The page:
The Author

Cengiz Aktar

Cengiz Aktar is a Professor of Political Science at the University of Athens, Greece.


As a negotiating candidate country to the European Union, at least officially, Turkey continues to benefit from pre-accession assistance (IPA). Turkey’s negotiating process, in fact, has been ailing for a long time and gradually reaching the standstill point, duly taken into account by the European Council on 26 June 2018, which declared:

“The Council notes that Turkey has been moving further away from the European Union. Turkey’s accession negotiations have therefore effectively come to a standstill and no further chapters can be considered for opening or closing and no further work towards the modernization of the EU-Turkey Customs Union is foreseen.”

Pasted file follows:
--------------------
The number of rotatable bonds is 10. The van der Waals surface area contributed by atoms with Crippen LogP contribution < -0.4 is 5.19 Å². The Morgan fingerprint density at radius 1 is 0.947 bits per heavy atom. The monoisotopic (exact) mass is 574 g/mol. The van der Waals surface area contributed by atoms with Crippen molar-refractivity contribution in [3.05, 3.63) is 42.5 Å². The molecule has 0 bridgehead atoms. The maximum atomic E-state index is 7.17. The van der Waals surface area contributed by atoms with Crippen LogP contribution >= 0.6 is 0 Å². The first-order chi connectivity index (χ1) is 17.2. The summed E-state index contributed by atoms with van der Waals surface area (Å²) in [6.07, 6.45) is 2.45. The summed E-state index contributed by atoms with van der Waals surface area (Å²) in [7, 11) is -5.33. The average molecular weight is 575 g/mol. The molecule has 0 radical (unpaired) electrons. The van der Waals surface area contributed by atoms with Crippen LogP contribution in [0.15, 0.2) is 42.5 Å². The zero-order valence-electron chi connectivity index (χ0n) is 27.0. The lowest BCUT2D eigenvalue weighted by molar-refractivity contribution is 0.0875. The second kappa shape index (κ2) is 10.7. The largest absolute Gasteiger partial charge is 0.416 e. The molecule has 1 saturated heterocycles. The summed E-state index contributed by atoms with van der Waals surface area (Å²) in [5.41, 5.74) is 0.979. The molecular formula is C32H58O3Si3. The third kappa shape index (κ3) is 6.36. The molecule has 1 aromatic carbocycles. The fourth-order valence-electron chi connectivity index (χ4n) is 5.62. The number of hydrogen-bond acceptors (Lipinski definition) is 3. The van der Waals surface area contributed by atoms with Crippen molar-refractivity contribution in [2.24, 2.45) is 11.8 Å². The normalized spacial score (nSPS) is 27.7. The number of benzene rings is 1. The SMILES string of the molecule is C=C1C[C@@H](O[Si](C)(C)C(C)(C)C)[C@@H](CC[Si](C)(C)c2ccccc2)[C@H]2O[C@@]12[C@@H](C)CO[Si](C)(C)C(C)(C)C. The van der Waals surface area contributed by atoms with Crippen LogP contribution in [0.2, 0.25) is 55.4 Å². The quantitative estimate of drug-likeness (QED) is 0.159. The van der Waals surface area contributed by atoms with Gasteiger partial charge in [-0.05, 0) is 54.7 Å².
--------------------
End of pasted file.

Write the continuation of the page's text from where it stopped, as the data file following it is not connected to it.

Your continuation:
Political conducts of the heavy-handed administration of president Recep Tayyip Erdoğan, particularly since July 2016, came to worsen an already substandard negotiation process, in which parties were showing little or no enthusiasm since 2008-9. The Commission’s regular progress reports recorded, over years, a systematic decline in the pre-accession outcomes. Finally, Turkey fell noticeably short of complying with the Copenhagen Political Criteria, a conditio sine qua non to continue to negotiate, although that fact was never plainly inscribed in any official document.

 

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